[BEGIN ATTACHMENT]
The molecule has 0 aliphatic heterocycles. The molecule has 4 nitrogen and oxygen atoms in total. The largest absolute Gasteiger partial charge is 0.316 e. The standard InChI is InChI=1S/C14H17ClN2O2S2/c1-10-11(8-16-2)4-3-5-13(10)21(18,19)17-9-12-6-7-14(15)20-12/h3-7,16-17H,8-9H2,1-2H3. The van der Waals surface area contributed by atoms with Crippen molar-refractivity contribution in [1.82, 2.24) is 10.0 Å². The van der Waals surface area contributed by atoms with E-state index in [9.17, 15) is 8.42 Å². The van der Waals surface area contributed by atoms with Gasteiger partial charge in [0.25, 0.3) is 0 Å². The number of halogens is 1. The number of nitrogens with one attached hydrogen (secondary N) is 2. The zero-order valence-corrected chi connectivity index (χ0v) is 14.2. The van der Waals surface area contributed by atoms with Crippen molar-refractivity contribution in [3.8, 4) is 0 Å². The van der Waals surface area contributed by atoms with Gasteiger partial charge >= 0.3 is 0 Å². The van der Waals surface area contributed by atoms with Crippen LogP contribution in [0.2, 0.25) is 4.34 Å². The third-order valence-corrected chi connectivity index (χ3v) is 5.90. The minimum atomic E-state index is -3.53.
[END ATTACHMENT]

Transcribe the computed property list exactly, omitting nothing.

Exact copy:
The molecule has 0 aliphatic heterocycles. The molecule has 4 nitrogen and oxygen atoms in total. The largest absolute Gasteiger partial charge is 0.316 e. The standard InChI is InChI=1S/C14H17ClN2O2S2/c1-10-11(8-16-2)4-3-5-13(10)21(18,19)17-9-12-6-7-14(15)20-12/h3-7,16-17H,8-9H2,1-2H3. The van der Waals surface area contributed by atoms with Crippen molar-refractivity contribution in [1.82, 2.24) is 10.0 Å². The van der Waals surface area contributed by atoms with E-state index in [9.17, 15) is 8.42 Å². The van der Waals surface area contributed by atoms with Gasteiger partial charge in [0.25, 0.3) is 0 Å². The number of halogens is 1. The number of nitrogens with one attached hydrogen (secondary N) is 2. The zero-order valence-corrected chi connectivity index (χ0v) is 14.2. The van der Waals surface area contributed by atoms with Crippen molar-refractivity contribution in [3.8, 4) is 0 Å². The van der Waals surface area contributed by atoms with Gasteiger partial charge >= 0.3 is 0 Å². The van der Waals surface area contributed by atoms with Crippen LogP contribution in [0.2, 0.25) is 4.34 Å². The third-order valence-corrected chi connectivity index (χ3v) is 5.90. The minimum atomic E-state index is -3.53.